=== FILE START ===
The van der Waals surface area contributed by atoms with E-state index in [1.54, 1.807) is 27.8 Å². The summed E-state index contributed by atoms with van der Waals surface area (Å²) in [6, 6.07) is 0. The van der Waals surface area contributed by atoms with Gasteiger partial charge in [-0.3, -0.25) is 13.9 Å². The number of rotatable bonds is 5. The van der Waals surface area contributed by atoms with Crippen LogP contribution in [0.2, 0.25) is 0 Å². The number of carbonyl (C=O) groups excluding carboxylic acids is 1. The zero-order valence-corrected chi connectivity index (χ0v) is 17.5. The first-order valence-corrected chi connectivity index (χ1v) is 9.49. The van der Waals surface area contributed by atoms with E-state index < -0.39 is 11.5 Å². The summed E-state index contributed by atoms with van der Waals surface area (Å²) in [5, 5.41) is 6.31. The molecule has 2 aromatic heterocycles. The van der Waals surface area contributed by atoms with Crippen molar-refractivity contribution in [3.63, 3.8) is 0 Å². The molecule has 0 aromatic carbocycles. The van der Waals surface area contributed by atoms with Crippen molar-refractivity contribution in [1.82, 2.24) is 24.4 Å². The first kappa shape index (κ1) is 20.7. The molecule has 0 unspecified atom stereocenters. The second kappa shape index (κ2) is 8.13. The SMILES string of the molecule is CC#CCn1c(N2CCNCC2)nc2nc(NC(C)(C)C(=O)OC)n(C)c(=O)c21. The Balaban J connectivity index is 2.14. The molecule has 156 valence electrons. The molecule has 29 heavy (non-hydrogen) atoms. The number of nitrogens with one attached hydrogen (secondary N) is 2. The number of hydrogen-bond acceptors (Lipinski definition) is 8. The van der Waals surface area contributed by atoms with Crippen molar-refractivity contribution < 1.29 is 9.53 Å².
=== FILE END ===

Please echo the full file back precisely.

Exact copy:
The van der Waals surface area contributed by atoms with E-state index in [1.54, 1.807) is 27.8 Å². The summed E-state index contributed by atoms with van der Waals surface area (Å²) in [6, 6.07) is 0. The van der Waals surface area contributed by atoms with Gasteiger partial charge in [-0.3, -0.25) is 13.9 Å². The number of rotatable bonds is 5. The van der Waals surface area contributed by atoms with Crippen LogP contribution in [0.2, 0.25) is 0 Å². The number of carbonyl (C=O) groups excluding carboxylic acids is 1. The zero-order valence-corrected chi connectivity index (χ0v) is 17.5. The first-order valence-corrected chi connectivity index (χ1v) is 9.49. The van der Waals surface area contributed by atoms with E-state index < -0.39 is 11.5 Å². The summed E-state index contributed by atoms with van der Waals surface area (Å²) in [5, 5.41) is 6.31. The molecule has 2 aromatic heterocycles. The van der Waals surface area contributed by atoms with Crippen molar-refractivity contribution in [3.63, 3.8) is 0 Å². The molecule has 0 aromatic carbocycles. The van der Waals surface area contributed by atoms with Crippen molar-refractivity contribution in [1.82, 2.24) is 24.4 Å². The first kappa shape index (κ1) is 20.7. The molecule has 0 unspecified atom stereocenters. The second kappa shape index (κ2) is 8.13. The SMILES string of the molecule is CC#CCn1c(N2CCNCC2)nc2nc(NC(C)(C)C(=O)OC)n(C)c(=O)c21. The Balaban J connectivity index is 2.14. The molecule has 156 valence electrons. The molecule has 29 heavy (non-hydrogen) atoms. The number of nitrogens with one attached hydrogen (secondary N) is 2. The number of hydrogen-bond acceptors (Lipinski definition) is 8. The van der Waals surface area contributed by atoms with Crippen molar-refractivity contribution < 1.29 is 9.53 Å².